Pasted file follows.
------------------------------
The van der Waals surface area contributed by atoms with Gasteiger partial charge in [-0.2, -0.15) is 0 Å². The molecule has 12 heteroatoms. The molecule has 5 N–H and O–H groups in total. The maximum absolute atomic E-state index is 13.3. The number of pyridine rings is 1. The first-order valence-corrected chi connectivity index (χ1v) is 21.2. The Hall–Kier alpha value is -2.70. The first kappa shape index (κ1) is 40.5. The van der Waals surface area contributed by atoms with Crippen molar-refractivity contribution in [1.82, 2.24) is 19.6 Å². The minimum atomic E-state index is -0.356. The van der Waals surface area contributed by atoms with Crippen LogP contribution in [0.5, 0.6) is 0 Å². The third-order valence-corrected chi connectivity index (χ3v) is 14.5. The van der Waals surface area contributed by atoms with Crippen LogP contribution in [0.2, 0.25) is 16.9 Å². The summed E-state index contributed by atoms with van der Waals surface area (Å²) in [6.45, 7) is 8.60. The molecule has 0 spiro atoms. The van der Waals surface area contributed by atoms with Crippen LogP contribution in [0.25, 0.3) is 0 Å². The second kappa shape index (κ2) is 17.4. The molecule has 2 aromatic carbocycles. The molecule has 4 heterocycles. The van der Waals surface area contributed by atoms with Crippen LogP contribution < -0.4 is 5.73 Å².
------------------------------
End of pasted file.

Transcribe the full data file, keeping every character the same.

The van der Waals surface area contributed by atoms with Gasteiger partial charge in [-0.2, -0.15) is 0 Å². The molecule has 12 heteroatoms. The molecule has 5 N–H and O–H groups in total. The maximum absolute atomic E-state index is 13.3. The number of pyridine rings is 1. The first-order valence-corrected chi connectivity index (χ1v) is 21.2. The Hall–Kier alpha value is -2.70. The first kappa shape index (κ1) is 40.5. The van der Waals surface area contributed by atoms with Crippen molar-refractivity contribution in [1.82, 2.24) is 19.6 Å². The minimum atomic E-state index is -0.356. The van der Waals surface area contributed by atoms with Crippen LogP contribution in [0.5, 0.6) is 0 Å². The third-order valence-corrected chi connectivity index (χ3v) is 14.5. The van der Waals surface area contributed by atoms with Crippen LogP contribution in [0.2, 0.25) is 16.9 Å². The summed E-state index contributed by atoms with van der Waals surface area (Å²) in [6.45, 7) is 8.60. The molecule has 0 spiro atoms. The van der Waals surface area contributed by atoms with Crippen LogP contribution in [0.25, 0.3) is 0 Å². The second kappa shape index (κ2) is 17.4. The molecule has 2 aromatic carbocycles. The molecule has 4 heterocycles. The van der Waals surface area contributed by atoms with Crippen LogP contribution < -0.4 is 5.73 Å².